In early February, Fides CEO Andreas Lutz participated in a Treasury Leaders Summit podcast, sharing his thoughts on industry challenges, trends, and predictions for the future of treasury and finance. While much has changed in these few short months, there is still much that remains relevant.

Biggest challenges for finance in 2020 and beyond

Even in February, the world and market were already uncertain, between Brexit, Trump, trade wars and global warming. Lutz said that staying relevant in a changing world is probably the biggest challenge overall, as the expectations for treasury today is very different than it was 10 or 20 years ago, and it’s changing more every day.

“As technology grows more sophisticated, the entire finance team has to change more to a strategic mindset,” he said. “Keeping up with all the changes is a full-time job already, because the pace of change is so rapid and there are so many moving parts.”

Legal and regulatory requirements also can be onerous for corporates. To bank in multiple regions or countries takes a significant investment in both time and resources. Most companies choose to outsource these functions to experts like Fides, so they can devote their time to their own business responsibilities.

Even with the corporate-to-bank landscape being changed by PSD2, open banking, and future regulations and technology innovators, Lutz predicts that multi-bank connectivity will remain complex — and perhaps become even more so due to the lack of global standards. Simplifying this complexity will remain a challenge for treasury.

“Despite the promise of SaaS solutions, blockchain, AI/machine learning, and APIs, the fintech market is far from maturity yet,” he explained.

Lutz said that in organizations working with more than a few banks, up to half of a treasury analyst’s time can easily be spent just on bank statement reconciliation — even with a TMS or ERP system in place. Yet without processes streamlined through automation, there’s still a significant reporting lag time. This lag increases the likelihood of inaccurate cash positioning as well as the cost of refinancing. It also means that it will take the organization longer to detect or mitigate potential fraud.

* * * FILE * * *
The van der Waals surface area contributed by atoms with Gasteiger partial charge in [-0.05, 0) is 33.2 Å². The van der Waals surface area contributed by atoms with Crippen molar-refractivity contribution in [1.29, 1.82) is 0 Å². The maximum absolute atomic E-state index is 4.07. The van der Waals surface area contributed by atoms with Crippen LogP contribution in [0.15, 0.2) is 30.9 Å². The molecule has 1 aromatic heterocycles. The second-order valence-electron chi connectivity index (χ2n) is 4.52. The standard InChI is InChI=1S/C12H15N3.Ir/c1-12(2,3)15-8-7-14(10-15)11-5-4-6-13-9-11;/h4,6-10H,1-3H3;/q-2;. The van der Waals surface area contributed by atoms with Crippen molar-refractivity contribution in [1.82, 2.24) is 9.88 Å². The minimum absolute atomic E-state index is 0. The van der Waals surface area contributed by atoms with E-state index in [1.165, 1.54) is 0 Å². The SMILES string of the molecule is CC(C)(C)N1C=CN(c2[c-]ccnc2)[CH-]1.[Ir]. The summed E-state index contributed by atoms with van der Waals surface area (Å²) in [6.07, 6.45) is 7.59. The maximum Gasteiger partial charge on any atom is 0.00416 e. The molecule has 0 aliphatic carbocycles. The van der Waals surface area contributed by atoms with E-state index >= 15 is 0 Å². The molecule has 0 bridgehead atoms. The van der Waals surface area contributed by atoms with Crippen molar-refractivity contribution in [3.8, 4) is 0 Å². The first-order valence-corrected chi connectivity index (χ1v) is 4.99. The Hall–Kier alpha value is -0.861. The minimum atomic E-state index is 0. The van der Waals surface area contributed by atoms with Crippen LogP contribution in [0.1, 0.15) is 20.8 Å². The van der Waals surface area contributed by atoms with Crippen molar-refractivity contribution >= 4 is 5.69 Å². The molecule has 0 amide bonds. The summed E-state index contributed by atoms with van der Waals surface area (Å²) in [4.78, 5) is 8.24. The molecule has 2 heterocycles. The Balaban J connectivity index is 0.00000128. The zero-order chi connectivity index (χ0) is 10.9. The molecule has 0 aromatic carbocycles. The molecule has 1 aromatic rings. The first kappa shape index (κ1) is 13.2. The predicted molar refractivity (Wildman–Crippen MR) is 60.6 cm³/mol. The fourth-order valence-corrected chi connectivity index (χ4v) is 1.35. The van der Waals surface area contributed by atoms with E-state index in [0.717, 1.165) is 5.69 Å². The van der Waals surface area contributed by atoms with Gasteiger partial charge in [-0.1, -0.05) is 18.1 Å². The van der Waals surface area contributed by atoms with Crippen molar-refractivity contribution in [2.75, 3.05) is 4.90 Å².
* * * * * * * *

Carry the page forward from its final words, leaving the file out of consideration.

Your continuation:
Looking to the future: strategy is key

When asked to make predictions for the future, Lutz reiterated the need for strategy to take a leading role.

“I strongly believe that the treasury function will continue to become more strategic,” he said.  “As the market continues to change, and technology continues to automate, treasury professionals will be expected to find more ways to add business value. They’ll work more closely with other departments, including the CEO’s office and IT.”

He also said that technology will also be a driver for change, with treasury staff determining the business requirements and best solutions for their organization. This will be easier for those who take the time and initiative to gain a more thorough understanding of technical requirements.

New opportunities for treasury staff

Lutz broke his predictions down into three areas where corporate treasury staff can grow. Successful treasurers, he said, will adapt and take on a new and evolving set of responsibilities and skills.

  • Act as a strategic advisor to the CFO and CEO — which requires full visibility into cash positioning, cash management skills, and communication skills.
  • Become a compliance guru — the regulatory landscape is going to continue to change, and will impact all corporations regardless of where they are based and where they do business. Becoming a trusted advisor in financial compliance, which can often overlap with other areas of compliance, such as data privacy laws, can’t be automated easily.
  • Help to transform the perception of treasury. Many people think of financial staff as being number-crunchers, slow-paced and slow to adopt change. But today’s world requires real-time responsiveness (now more than ever).

What’s in the pipeline for Fides?

The company’s primary goal continues to be helping clients be more efficient, more effective, more innovative and more successful, Lutz explained. This includes continuously looking at ways to innovate and expand its ecosystem.

In 2019, Fides won the “Best Use of Artificial Intelligence in Treasury Management” award for a joint offering with Cashforce, and announced a partnership with GTreasury.

For 2020, Lutz said the focus will be on embedded financial services, changing the way clients interact with Fides and among themselves. This will include a soon-to-be-announced partnership with a digital marketplace for money market products.

“The recent rollout of the new and improved Fides back-end multi-banking platform gives us the ability to deliver even more financial services to our clients in addition to our core multi-banking capabilities, and we’ve got some exciting developments in the pipeline, including a new offering for mid-market companies,” he expanded.

You can listen to the full 15-minute podcast here.